BOSTON — Attorney General Maura Healey threw her support behind a civil lawsuit aimed at a website that carries personal ads for people looking for sex, alleging the company assists in human trafficking.

Healey filed a brief Friday in U.S. District Court urging the court not to dismiss the lawsuit against Backpage.com, filed by three women who say they were sold for sex on the website when they were as young as 15.

Healey argues that websites that knowingly support human trafficking should not be immune from liability.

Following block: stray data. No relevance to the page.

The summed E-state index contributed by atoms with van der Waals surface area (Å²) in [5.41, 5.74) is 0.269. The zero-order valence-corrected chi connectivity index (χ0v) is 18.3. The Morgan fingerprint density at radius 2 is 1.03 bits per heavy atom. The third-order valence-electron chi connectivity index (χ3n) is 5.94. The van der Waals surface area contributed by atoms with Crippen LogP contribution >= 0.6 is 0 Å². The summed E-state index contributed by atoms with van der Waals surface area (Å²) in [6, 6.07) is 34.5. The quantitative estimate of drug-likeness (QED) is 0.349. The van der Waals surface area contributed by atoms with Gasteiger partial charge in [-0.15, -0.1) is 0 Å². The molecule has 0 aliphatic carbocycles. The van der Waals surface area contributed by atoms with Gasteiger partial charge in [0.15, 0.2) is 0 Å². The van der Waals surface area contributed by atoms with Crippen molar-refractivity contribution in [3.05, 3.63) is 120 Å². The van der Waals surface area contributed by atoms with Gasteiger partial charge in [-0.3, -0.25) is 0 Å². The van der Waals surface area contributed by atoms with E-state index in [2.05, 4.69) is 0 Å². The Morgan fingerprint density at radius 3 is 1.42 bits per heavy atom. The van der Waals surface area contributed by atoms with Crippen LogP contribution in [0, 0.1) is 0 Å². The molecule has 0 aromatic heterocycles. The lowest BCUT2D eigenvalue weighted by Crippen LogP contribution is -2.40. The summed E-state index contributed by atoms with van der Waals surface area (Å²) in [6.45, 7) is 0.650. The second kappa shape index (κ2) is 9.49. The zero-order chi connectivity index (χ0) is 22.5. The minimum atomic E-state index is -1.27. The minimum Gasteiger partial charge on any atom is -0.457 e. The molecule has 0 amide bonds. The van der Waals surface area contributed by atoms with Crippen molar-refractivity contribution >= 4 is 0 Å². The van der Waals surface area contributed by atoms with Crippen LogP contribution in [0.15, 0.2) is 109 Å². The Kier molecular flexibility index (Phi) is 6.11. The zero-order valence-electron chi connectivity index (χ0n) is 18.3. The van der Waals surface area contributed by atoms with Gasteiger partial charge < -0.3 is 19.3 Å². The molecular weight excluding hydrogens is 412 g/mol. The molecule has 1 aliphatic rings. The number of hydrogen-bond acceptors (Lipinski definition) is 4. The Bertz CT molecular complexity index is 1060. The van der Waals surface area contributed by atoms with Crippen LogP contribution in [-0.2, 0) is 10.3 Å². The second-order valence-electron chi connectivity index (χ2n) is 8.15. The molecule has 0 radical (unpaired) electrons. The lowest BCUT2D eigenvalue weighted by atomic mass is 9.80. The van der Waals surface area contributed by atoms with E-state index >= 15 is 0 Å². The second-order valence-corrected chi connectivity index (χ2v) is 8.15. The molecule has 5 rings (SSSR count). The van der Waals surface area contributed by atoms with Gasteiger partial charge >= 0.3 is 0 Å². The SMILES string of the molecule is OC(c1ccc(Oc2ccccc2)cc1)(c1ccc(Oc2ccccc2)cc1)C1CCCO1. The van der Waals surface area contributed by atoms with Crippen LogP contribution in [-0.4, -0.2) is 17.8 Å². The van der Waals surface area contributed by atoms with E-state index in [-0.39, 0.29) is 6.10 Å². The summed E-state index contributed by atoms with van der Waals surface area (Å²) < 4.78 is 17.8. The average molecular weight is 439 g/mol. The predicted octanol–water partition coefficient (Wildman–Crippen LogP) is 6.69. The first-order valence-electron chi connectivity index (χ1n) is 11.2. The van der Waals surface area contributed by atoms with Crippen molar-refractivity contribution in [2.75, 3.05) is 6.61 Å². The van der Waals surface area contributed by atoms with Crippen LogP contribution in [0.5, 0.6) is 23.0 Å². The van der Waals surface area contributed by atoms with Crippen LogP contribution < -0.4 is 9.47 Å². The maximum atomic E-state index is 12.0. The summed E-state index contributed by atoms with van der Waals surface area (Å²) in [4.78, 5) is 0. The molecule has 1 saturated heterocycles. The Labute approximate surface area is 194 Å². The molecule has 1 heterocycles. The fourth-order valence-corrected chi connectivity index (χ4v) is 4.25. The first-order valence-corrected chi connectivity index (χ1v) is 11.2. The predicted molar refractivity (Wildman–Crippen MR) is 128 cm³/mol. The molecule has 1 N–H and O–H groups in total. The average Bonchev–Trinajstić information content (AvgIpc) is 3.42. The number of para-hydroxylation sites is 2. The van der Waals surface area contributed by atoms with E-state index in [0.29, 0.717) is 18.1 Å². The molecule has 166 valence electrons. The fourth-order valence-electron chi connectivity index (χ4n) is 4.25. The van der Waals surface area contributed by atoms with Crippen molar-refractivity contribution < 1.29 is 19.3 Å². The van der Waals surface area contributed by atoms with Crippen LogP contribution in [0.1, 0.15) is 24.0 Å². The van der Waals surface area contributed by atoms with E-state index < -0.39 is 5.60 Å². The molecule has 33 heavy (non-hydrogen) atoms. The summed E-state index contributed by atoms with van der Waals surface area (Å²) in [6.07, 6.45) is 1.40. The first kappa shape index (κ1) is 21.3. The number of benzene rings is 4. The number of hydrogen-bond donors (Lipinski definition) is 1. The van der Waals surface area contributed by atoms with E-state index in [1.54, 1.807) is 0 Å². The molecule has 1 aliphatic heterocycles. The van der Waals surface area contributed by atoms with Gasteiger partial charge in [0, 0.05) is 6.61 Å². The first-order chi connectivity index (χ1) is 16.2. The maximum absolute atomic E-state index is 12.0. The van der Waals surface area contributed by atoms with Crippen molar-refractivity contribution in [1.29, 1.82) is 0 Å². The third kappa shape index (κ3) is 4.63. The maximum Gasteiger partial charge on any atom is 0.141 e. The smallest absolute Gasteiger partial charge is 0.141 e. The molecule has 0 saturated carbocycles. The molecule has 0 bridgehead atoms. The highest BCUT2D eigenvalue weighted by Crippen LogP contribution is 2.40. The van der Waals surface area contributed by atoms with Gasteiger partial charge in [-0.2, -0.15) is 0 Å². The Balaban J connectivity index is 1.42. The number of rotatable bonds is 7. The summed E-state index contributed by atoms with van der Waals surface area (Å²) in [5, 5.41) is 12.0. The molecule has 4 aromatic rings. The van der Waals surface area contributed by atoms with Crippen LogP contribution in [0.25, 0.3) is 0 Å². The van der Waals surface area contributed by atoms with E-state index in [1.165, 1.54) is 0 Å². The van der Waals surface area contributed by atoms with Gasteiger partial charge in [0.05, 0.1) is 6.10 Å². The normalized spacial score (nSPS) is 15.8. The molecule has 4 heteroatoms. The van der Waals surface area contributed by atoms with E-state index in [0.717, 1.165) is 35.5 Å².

Backpage.com has asked the court to dismiss the case. Lawyers for the website have said that the company disputes the allegations and does more than any other online classified site to prevent the trafficking of minors.

Healey said she felt it was important for her office and the state to weigh in on the lawsuit, given what she said is the serious problem of human trafficking and sexual exploitation in Massachusetts.

Lawyers for the website in a similar lawsuit in Seattle have argued the suit should be thrown out because the website didn’t write the ads, so it’s not liable, pointing to the federal Communications Decency Act. They argued Congress wrote the act to preserve free speech on the Internet by giving immunity to websites for items posted by users or members of sites.